Wednesday, February 6, 2013

BTO prices delinked by 'varying discounts to first-timers'


NATIONAL Development Minister Khaw Boon Wan said the Government has delinked the prices of new flats from the prices of resale flats by varying the discounts given to first-time buyers

The Straits Times
February 6, 2013

NATIONAL Development Minister Khaw Boon Wan said the Government has delinked the prices of new flats from the prices of resale flats by varying the discounts given to first-time buyers.

This is to keep the prices of new flats stable and affordable for Singaporeans buying public housing for the first time, and the discounts are in addition to the housing grants these buyers also enjoy, he said in Parliament yesterday.

"The meaning of delinking means I vary the discounts so that the prices can remain steady," he said in reply to a question from Ms Lee Bee Wah (Nee Soon GRC).

Last Friday, Mr Khaw said he had delinked these prices since he took over the housing portfolio in 2011, to keep prices affordable amid a rising property market.

That is how Build-to-Order flat prices across HDB's launches have remained largely stable, despite the resale price index rising 12.5 per cent since the second quarter of 2011.

Mr Khaw has directed the Housing Board (HDB) to continue with this new pricing policy for as long as "property remains hot".

He also took questions yesterday on resale levies, which have become a barrier to some families when making a subsequent flat purchasebecause they sold their first flat before a formula revision in 2006.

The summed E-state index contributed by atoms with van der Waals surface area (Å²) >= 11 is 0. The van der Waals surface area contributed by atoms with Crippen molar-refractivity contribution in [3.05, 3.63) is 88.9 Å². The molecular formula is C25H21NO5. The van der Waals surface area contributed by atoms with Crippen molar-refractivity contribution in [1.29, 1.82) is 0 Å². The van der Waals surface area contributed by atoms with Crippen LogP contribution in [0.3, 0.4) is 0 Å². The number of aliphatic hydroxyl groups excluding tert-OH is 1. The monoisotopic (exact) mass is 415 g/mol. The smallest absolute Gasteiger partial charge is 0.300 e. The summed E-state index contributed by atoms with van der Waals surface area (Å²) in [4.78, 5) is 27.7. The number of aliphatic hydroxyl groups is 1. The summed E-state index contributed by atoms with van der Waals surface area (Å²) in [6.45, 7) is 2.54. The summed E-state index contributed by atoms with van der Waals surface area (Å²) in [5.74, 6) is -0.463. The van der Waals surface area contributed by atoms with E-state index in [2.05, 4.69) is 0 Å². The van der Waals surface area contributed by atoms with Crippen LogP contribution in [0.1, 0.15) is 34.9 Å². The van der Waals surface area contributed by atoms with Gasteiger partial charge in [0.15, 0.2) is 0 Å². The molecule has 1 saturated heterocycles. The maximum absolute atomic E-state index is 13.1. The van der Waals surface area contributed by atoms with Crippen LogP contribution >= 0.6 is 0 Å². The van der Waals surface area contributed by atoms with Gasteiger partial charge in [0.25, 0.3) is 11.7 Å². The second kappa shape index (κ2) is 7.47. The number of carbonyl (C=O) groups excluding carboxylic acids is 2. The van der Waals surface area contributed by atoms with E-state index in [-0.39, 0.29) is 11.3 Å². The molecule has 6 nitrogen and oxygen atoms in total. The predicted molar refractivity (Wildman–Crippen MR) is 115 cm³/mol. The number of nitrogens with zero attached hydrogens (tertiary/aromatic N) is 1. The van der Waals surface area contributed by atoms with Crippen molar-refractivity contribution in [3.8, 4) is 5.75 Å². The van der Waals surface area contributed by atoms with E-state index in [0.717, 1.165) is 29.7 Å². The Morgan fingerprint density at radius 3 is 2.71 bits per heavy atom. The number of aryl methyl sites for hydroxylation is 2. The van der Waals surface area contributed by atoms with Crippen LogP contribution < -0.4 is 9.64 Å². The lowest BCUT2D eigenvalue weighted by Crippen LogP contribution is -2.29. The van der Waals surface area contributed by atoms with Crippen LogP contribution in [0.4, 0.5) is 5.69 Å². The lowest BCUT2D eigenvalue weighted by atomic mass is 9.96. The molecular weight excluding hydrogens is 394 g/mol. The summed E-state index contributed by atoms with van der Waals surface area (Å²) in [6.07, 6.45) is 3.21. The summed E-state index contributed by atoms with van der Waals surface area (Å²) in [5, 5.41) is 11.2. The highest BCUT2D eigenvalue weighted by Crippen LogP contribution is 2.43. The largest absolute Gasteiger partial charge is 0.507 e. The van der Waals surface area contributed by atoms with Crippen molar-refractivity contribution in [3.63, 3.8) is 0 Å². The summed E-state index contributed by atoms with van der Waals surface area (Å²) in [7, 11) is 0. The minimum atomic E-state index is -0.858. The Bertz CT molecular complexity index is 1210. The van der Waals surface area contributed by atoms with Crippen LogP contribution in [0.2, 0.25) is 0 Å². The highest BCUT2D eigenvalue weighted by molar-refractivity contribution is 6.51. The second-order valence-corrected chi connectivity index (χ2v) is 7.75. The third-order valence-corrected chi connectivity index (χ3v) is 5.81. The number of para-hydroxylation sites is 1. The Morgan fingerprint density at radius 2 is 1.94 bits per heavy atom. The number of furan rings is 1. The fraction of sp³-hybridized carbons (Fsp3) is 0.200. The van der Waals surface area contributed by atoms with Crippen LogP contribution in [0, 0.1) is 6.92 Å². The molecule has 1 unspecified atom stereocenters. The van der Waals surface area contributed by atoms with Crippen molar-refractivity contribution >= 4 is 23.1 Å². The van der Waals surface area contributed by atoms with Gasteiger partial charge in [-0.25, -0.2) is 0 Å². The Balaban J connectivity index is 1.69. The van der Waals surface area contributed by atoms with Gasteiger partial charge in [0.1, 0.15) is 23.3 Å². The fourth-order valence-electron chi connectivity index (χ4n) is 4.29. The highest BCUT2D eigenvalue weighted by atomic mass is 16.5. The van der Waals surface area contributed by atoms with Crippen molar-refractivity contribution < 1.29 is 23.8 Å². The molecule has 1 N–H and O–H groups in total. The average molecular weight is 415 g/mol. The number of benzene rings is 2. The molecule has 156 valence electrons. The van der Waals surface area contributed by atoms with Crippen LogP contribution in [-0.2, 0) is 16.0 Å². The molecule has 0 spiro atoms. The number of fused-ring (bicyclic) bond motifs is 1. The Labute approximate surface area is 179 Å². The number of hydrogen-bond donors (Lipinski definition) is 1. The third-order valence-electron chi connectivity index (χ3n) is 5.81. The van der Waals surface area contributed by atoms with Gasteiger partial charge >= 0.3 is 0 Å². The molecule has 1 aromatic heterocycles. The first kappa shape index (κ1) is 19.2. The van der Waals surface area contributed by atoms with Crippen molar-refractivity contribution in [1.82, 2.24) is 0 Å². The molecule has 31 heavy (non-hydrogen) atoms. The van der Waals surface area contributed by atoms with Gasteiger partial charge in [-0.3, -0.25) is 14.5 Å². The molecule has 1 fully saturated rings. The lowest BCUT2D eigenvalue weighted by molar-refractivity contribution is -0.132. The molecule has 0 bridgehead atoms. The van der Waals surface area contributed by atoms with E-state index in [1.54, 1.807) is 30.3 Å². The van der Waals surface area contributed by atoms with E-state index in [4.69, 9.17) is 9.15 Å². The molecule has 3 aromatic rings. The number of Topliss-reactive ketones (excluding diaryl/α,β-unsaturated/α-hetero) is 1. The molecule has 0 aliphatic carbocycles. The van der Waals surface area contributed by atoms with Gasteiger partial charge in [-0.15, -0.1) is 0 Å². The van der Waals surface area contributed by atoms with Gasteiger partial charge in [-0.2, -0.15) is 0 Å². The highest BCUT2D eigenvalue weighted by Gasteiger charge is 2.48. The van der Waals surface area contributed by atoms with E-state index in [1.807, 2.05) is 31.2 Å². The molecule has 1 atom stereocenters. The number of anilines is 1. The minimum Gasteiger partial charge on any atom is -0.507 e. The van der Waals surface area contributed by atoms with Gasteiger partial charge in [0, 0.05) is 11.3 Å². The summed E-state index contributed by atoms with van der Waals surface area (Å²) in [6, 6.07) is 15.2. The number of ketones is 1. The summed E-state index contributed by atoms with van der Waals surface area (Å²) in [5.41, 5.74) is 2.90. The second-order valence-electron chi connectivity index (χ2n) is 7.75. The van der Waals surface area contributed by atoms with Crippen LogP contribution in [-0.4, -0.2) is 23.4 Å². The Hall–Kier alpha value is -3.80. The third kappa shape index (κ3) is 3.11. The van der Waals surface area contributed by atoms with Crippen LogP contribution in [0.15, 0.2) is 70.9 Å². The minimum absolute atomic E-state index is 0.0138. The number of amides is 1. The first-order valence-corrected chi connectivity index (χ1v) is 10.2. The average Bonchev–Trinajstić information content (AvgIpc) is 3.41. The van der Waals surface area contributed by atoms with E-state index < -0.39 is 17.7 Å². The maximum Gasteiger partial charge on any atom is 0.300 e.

He said the Government can reduce or waive the interest charges on resale levies to help families upon an appeal. The levy can also be incorporated into the price of the new flat, so that it can be paid in instalments or out of their Central Provident Fund accounts.

"Yes, indeed, there are some families where the levy has become a barrier and these are essentially (those) who sold their flats quite some time ago, when the levy was computed based on a different formula," said Mr Khaw.

"And when policy changes, it will not be fair to all those tens of thousands of people who already paid based on the previous formula. But we try to be as helpful as we can," he said, replying to questions from Dr Lim Wee Kiak (Nee Soon GRC) and Mr Pritam Singh (Aljunied GRC).

Mr Khaw said the HDB collected about $22 million in resale levy per year over the last three years and received on average 2,900 appeals to waive or reduce the levy each year for the same period. The resale levy is paid by the buyer to HDB when purchasing a second subsidised flat, and can range from $15,000 to $50,000, depending on the flat type. Previously, it was pegged to a percentage of the flat's selling price.

It is meant to reduce the subsidy on the second discounted flat in order to maintain a fair allocation of subsidies for first- and second-time buyers.


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